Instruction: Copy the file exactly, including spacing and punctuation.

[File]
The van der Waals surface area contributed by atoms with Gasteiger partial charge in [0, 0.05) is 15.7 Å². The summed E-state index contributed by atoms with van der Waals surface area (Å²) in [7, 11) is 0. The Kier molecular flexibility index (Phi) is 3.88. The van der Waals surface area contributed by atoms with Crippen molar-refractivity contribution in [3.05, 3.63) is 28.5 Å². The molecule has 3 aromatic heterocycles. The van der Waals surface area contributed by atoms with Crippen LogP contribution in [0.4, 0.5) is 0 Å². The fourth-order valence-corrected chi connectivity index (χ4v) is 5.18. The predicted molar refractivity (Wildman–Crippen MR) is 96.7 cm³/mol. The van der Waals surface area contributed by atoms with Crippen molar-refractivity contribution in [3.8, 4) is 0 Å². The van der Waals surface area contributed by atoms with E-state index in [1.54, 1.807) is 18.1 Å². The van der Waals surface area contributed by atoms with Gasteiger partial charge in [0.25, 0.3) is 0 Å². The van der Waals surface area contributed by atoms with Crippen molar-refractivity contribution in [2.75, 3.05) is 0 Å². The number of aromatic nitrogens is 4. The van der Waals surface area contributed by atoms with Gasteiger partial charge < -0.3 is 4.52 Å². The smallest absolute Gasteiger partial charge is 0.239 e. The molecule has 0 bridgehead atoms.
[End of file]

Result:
The van der Waals surface area contributed by atoms with Gasteiger partial charge in [0, 0.05) is 15.7 Å². The summed E-state index contributed by atoms with van der Waals surface area (Å²) in [7, 11) is 0. The Kier molecular flexibility index (Phi) is 3.88. The van der Waals surface area contributed by atoms with Crippen molar-refractivity contribution in [3.05, 3.63) is 28.5 Å². The molecule has 3 aromatic heterocycles. The van der Waals surface area contributed by atoms with Crippen LogP contribution in [0.4, 0.5) is 0 Å². The fourth-order valence-corrected chi connectivity index (χ4v) is 5.18. The predicted molar refractivity (Wildman–Crippen MR) is 96.7 cm³/mol. The van der Waals surface area contributed by atoms with Crippen molar-refractivity contribution in [3.8, 4) is 0 Å². The van der Waals surface area contributed by atoms with E-state index in [1.54, 1.807) is 18.1 Å². The van der Waals surface area contributed by atoms with Gasteiger partial charge in [0.25, 0.3) is 0 Å². The van der Waals surface area contributed by atoms with Crippen molar-refractivity contribution in [2.75, 3.05) is 0 Å². The number of aromatic nitrogens is 4. The van der Waals surface area contributed by atoms with Gasteiger partial charge < -0.3 is 4.52 Å². The smallest absolute Gasteiger partial charge is 0.239 e. The molecule has 0 bridgehead atoms.